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What are wetlands?

Tree Talk: Here’s a look at the four different kinds of wetlands and what they do for the environment.

Fredric Miller

February 23, 2023

3 Min Read
Vibrant view of green trees in forest

Historically, wetlands were very common in Illinois, before many were converted into farmland and urban development. Those wetlands served a purpose and provided ecosystem services.

According to U.S. EPA, a wetland is an area where water covers the soil or is present either at or near the surface of the soil all year or for varying periods of time during the year, including during the growing season. More simply put, a wetland is a transitional ecosystem between land and water.

The chronic saturated soils promote development of hydric or wetland soils. Wetlands vary widely because of regional and local differences in soils, topography, climate, hydrology, water chemistry, vegetation and other factors. Wetlands may be found from the tundra to the tropics and on every continent except Antarctica.

In wetlands, water saturation is the dominant factor. The hydrology of the area largely determines soil development and the types of plants and animals that live in or on the soil, which may consist of both aquatic and terrestrial organisms. Soil water saturation promotes the growth of hydrophytic plants such as bald cypress, duckweed, water lily, pickerel weed, cattails, wooly sedge, soft-stem bulrush, royal fern and water horsetail, just to mention a few.

Wetland wildlife includes waterfowl like ducks and geese, kingfishers, sandpipers, and a wide variety of fish. Common wetland mammal residents are otters and beavers.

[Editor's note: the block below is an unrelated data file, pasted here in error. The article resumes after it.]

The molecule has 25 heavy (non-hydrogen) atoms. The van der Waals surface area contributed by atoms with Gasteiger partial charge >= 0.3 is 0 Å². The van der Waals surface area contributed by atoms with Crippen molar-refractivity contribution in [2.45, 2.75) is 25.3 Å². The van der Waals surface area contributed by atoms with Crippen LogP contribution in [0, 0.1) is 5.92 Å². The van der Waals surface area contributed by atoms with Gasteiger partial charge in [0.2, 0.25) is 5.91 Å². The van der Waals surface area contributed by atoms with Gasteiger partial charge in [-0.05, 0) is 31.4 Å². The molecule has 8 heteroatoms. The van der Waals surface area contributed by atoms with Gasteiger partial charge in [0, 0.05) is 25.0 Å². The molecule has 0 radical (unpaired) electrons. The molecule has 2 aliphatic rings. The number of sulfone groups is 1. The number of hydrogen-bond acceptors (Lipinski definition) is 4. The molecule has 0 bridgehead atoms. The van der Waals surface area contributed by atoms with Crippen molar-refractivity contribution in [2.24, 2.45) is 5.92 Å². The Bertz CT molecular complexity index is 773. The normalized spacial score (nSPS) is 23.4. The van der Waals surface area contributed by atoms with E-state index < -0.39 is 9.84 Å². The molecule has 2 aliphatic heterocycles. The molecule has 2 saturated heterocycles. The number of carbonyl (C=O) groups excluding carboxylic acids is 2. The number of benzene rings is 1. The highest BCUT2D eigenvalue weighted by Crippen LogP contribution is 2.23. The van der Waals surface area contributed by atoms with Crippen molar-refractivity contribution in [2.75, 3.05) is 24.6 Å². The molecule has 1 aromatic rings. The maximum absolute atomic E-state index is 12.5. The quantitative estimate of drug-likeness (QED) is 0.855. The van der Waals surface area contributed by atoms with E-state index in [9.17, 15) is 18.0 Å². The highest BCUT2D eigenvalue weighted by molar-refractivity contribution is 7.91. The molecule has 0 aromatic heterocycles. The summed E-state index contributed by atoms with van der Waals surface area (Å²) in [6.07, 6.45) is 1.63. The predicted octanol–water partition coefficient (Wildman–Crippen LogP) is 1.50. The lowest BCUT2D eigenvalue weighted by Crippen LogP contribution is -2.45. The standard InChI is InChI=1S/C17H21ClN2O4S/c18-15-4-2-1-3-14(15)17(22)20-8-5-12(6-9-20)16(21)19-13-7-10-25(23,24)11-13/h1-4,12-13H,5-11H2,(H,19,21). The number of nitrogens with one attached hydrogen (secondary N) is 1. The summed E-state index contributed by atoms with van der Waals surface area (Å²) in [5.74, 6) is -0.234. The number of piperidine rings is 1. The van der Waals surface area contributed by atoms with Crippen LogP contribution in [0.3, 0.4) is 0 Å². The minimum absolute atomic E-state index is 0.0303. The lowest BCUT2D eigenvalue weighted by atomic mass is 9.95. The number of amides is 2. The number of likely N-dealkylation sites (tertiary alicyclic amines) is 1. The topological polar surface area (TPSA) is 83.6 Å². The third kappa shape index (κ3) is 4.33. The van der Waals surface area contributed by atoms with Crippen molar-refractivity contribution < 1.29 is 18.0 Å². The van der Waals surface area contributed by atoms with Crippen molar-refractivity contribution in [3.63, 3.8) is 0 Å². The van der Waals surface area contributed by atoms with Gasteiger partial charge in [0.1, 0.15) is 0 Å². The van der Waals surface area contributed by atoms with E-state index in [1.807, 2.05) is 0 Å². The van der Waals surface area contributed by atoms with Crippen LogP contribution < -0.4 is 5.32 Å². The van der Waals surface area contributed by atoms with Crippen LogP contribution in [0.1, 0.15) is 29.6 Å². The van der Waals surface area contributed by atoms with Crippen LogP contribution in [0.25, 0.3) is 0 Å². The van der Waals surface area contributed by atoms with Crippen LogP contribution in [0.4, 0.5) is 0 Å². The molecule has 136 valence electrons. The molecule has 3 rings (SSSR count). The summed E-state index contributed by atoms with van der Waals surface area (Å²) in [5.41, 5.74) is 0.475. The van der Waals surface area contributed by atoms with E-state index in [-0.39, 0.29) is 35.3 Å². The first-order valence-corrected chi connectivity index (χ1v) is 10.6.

4 kinds of wetlands

Not all wetlands are created equal. There are generally four different types of wetlands:

Marshes. Like the Everglades, marshes are wetlands that are frequently or continually inundated with water and consist of soft-stemmed vegetation.

Swamps. Swamps are similar to marshes but are dominated by woody plants, and water levels may fluctuate annually. A good example is the Cache River swamp in southern Illinois.

Bogs. This unique type of wetland consists of spongy peat deposits, is fed by precipitation and has acidic water.

Fens. Fens are similar to bogs but are fed by groundwater and are not as acidic.

So why are wetlands so important? Wetlands provide unique habitat for a variety of plants and animals, but equally and even more important, they act as a huge filter by trapping pollutants such as phosphorus and heavy metals in their soils. They fix nitrogen for easier plant uptake and help trap and break down bacteria from livestock production.

Studies have shown that water entering a wetland is much “cleaner” when it exits the wetland. Additionally, wetlands help with modifying climate change by storing carbon — at the rate of 50 times more than rainforests. They do this by reducing gases, reducing costs associated with water treatment and storing carbon in sediments.

As you can see, wetlands provide numerous very important ecosystem benefits, and where possible, we should strive to preserve them.

For more information on wetlands and their preservation, contact your local Extension office or soil conservation service.

Miller is a horticulture professor at Joliet Junior College in Joliet, Ill., and a senior research scientist in entomology at The Morton Arboretum in Lisle, Ill. Email your tree questions to him at [email protected].

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Land Management
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